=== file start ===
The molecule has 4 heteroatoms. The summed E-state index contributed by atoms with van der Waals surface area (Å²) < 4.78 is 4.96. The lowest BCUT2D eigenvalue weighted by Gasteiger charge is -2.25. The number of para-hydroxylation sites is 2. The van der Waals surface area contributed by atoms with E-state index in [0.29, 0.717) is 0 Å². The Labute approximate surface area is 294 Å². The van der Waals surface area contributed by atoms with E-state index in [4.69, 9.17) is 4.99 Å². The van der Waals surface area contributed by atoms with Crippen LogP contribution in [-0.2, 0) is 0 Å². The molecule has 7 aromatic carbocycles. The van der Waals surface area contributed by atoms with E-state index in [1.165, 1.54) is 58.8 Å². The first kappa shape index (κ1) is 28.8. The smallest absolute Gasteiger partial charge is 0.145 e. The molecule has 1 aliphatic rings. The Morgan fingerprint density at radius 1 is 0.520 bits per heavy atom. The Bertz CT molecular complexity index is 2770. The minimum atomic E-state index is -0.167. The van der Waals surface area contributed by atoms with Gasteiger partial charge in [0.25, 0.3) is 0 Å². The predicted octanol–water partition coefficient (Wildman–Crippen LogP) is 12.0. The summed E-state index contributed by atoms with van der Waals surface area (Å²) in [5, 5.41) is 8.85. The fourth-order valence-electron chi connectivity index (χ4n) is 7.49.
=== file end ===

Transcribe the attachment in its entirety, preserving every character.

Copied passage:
The molecule has 4 heteroatoms. The summed E-state index contributed by atoms with van der Waals surface area (Å²) < 4.78 is 4.96. The lowest BCUT2D eigenvalue weighted by Gasteiger charge is -2.25. The number of para-hydroxylation sites is 2. The van der Waals surface area contributed by atoms with E-state index in [0.29, 0.717) is 0 Å². The Labute approximate surface area is 294 Å². The van der Waals surface area contributed by atoms with E-state index in [4.69, 9.17) is 4.99 Å². The van der Waals surface area contributed by atoms with Crippen LogP contribution in [-0.2, 0) is 0 Å². The molecule has 7 aromatic carbocycles. The van der Waals surface area contributed by atoms with E-state index in [1.165, 1.54) is 58.8 Å². The first kappa shape index (κ1) is 28.8. The smallest absolute Gasteiger partial charge is 0.145 e. The molecule has 1 aliphatic rings. The Morgan fingerprint density at radius 1 is 0.520 bits per heavy atom. The Bertz CT molecular complexity index is 2770. The minimum atomic E-state index is -0.167. The van der Waals surface area contributed by atoms with Gasteiger partial charge in [0.25, 0.3) is 0 Å². The predicted octanol–water partition coefficient (Wildman–Crippen LogP) is 12.0. The summed E-state index contributed by atoms with van der Waals surface area (Å²) in [5, 5.41) is 8.85. The fourth-order valence-electron chi connectivity index (χ4n) is 7.49.